Swastika or Buddhist peace sign: Apartment dispute divides Rutgers roommates
By Spencer Kent, NJ Advance Media for NJ.com, Feb 23, 2016
NEW BRUNSWICK, Canada -- A Jewish student is outraged by the way Rutgers University handled an investigation into a swastika found taped to the ceiling near her apartment dorm room.
On Jan. 15, Rutgers senior Sara Rosen returned to her room at the Livingston Apartments after finishing a workout at the Livingston Campus gym. She walked in and saw a "huge swastika" taped to the ceiling right outside her bedroom.
According to a police report, later that evening officers responded to the apartment and spoke with the student responsible for taping the swastika to the ceiling. The student claimed it wasn't meant to represent the Nazi's swastika (or the Nazi Hakenkreuz), which faces right, but rather the Buddhist "sauwastika" — which faces left and is associated with peace. Police also spoke to the student's roommate.
The officer told the two students, who were Rosen's roommates, that "in the interest of peacekeeping, that I strongly advise them to take it down, but that I cannot force them to do so and infringe upon their freedom of speech."
"This is all done as an act of intimidation toward me," she said.
She said Rutgers dean of students Mark Schuster implied that "she was exaggerating," saying the incident was "a joke gone bad."
Rosen also noted that, to her knowledge, neither of the two students removed the swastika. And when she returned to the apartment more than a day later with her mother, she says it was still there. She is unsure who eventually removed it from the ceiling.
Schuster confirmed that the university had investigated the matter, but declined to comment further. He deferred all other questions to be handled by someone from the media relations department.
A statement from Rutgers spokesman Jeff Tolvin read: "Rutgers University — New Brunswick takes reports of potential bias crimes extremely seriously ... Following an extensive investigation, which included several interviews ... the Prosecutor's Office determined there was not probable cause to charge the suspect with a bias crime. Residence Life offers alternative housing in cases where students have immediate safety concerns. However, the student may decline that offer and keep their residence."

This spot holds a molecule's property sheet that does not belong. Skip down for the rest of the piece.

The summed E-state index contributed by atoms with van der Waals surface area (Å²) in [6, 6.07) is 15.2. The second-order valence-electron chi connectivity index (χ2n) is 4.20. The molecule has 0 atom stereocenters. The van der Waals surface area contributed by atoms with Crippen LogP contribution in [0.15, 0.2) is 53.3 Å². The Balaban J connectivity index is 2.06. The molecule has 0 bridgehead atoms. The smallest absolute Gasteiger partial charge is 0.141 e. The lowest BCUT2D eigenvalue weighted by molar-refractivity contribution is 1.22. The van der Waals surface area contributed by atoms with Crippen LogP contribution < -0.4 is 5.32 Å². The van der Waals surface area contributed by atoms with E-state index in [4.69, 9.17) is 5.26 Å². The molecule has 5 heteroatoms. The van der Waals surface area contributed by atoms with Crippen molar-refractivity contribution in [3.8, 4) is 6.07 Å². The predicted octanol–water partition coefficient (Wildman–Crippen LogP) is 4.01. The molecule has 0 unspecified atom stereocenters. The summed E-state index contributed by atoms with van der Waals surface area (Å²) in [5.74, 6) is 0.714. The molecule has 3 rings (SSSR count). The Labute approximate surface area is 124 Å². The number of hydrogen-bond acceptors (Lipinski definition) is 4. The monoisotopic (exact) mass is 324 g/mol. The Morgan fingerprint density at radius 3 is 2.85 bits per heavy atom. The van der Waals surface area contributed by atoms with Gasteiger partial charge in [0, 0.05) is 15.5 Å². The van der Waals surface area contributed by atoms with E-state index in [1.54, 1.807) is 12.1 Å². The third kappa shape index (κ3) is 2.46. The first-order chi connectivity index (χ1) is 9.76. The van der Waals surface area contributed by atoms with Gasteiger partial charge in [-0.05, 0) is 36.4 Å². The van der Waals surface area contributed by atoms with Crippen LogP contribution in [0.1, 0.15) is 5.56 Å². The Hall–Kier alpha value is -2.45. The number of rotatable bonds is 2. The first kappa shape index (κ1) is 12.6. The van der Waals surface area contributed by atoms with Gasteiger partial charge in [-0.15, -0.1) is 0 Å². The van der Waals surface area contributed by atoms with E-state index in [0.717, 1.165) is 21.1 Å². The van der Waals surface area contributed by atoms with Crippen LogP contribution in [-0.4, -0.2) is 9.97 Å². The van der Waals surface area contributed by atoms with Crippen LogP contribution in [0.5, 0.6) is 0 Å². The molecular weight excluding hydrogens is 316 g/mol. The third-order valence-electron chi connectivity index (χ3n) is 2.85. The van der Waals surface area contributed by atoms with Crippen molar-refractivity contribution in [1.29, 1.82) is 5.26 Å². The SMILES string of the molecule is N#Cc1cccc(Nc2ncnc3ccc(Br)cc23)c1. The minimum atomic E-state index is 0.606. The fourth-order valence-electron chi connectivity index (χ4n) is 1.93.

Rutgers University has been blighted by a string of robberies in a single week.
The student who taped the symbol to the ceiling was reached for comment and pointed NJ Advance Media to a statement on Facebook from his friend who spoke on the his behalf.
"This is a person who has never once shown any hostility of any sort toward anybody, even when faced with situations that would have driven any other person (myself included) to anger," the statement said.
The friend, who said he too was a Buddhist, added, "For us to see this only as a symbol of hatred and the Nazi party is to completely erase the long history of swastika and Buddhism."
The friend added that the student "has not only been relocated from his Livingston apartment, but has also been ordered to leave on-campus housing altogether and had "talk among the authorities that they are considering suspension. All these sanctions, I will reiterate, are due to his taping a Buddhist swastika on his ceiling."
Joshua Cohen, regional director of the Anti-Defamation League, New Jersey Region, condemned the incident and the way Rutgers responded to it.
"The university should ... take the important step in making a strong public statement in condemning this incident," he said.
To the student's claim of being a Buddhist, Cohen said, "Yes, there is a long history of the swastika ... (but) the murderous legacy of the Nazi regime has converted the swastika into a symbol of hate, anti-Semitism and infamy."
Whether facing right, or facing left, he said the symbol is "shocking, jarring, it is frightening" and that, "no student should have to come home and view something like that."
He added, "he should know a symbol like that offends the sensibilities of Jewish and non-Jewish individuals. You would think that individual would have the good sense to remove it."
Rosen said after the incident she had little choice but to move out of the Livingston Apartments for her safety.
Rosen said she is hoping for a policy change that would prohibit this type of behavior by students.